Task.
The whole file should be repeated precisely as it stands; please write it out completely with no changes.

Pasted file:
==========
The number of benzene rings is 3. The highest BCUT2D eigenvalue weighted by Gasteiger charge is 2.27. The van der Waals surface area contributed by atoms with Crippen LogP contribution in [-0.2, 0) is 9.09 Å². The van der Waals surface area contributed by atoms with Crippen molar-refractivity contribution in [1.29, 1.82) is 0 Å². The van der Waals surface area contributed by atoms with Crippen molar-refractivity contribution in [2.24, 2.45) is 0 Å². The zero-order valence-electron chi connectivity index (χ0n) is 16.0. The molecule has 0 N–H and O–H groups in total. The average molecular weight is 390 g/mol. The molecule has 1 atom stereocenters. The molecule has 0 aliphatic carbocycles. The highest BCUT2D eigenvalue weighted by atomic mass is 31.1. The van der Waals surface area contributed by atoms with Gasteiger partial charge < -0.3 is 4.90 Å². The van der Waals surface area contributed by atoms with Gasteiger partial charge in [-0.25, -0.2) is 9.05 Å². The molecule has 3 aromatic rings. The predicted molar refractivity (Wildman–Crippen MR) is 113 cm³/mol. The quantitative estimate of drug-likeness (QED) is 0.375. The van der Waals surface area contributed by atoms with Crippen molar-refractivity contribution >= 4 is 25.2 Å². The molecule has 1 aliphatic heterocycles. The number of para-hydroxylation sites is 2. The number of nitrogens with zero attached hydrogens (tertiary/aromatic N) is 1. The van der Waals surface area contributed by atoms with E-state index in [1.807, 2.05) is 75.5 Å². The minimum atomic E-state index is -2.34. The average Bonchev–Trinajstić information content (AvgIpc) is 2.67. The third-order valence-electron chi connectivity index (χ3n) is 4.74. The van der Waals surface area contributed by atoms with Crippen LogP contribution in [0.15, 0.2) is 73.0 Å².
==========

The number of benzene rings is 3. The highest BCUT2D eigenvalue weighted by Gasteiger charge is 2.27. The van der Waals surface area contributed by atoms with Crippen LogP contribution in [-0.2, 0) is 9.09 Å². The van der Waals surface area contributed by atoms with Crippen molar-refractivity contribution in [1.29, 1.82) is 0 Å². The van der Waals surface area contributed by atoms with Crippen molar-refractivity contribution in [2.24, 2.45) is 0 Å². The zero-order valence-electron chi connectivity index (χ0n) is 16.0. The molecule has 0 N–H and O–H groups in total. The average molecular weight is 390 g/mol. The molecule has 1 atom stereocenters. The molecule has 0 aliphatic carbocycles. The highest BCUT2D eigenvalue weighted by atomic mass is 31.1. The van der Waals surface area contributed by atoms with Gasteiger partial charge < -0.3 is 4.90 Å². The van der Waals surface area contributed by atoms with Gasteiger partial charge in [-0.25, -0.2) is 9.05 Å². The molecule has 3 aromatic rings. The predicted molar refractivity (Wildman–Crippen MR) is 113 cm³/mol. The quantitative estimate of drug-likeness (QED) is 0.375. The van der Waals surface area contributed by atoms with Crippen molar-refractivity contribution >= 4 is 25.2 Å². The molecule has 1 aliphatic heterocycles. The number of para-hydroxylation sites is 2. The number of nitrogens with zero attached hydrogens (tertiary/aromatic N) is 1. The van der Waals surface area contributed by atoms with E-state index in [1.807, 2.05) is 75.5 Å². The minimum atomic E-state index is -2.34. The average Bonchev–Trinajstić information content (AvgIpc) is 2.67. The third-order valence-electron chi connectivity index (χ3n) is 4.74. The van der Waals surface area contributed by atoms with Crippen LogP contribution in [0.15, 0.2) is 73.0 Å².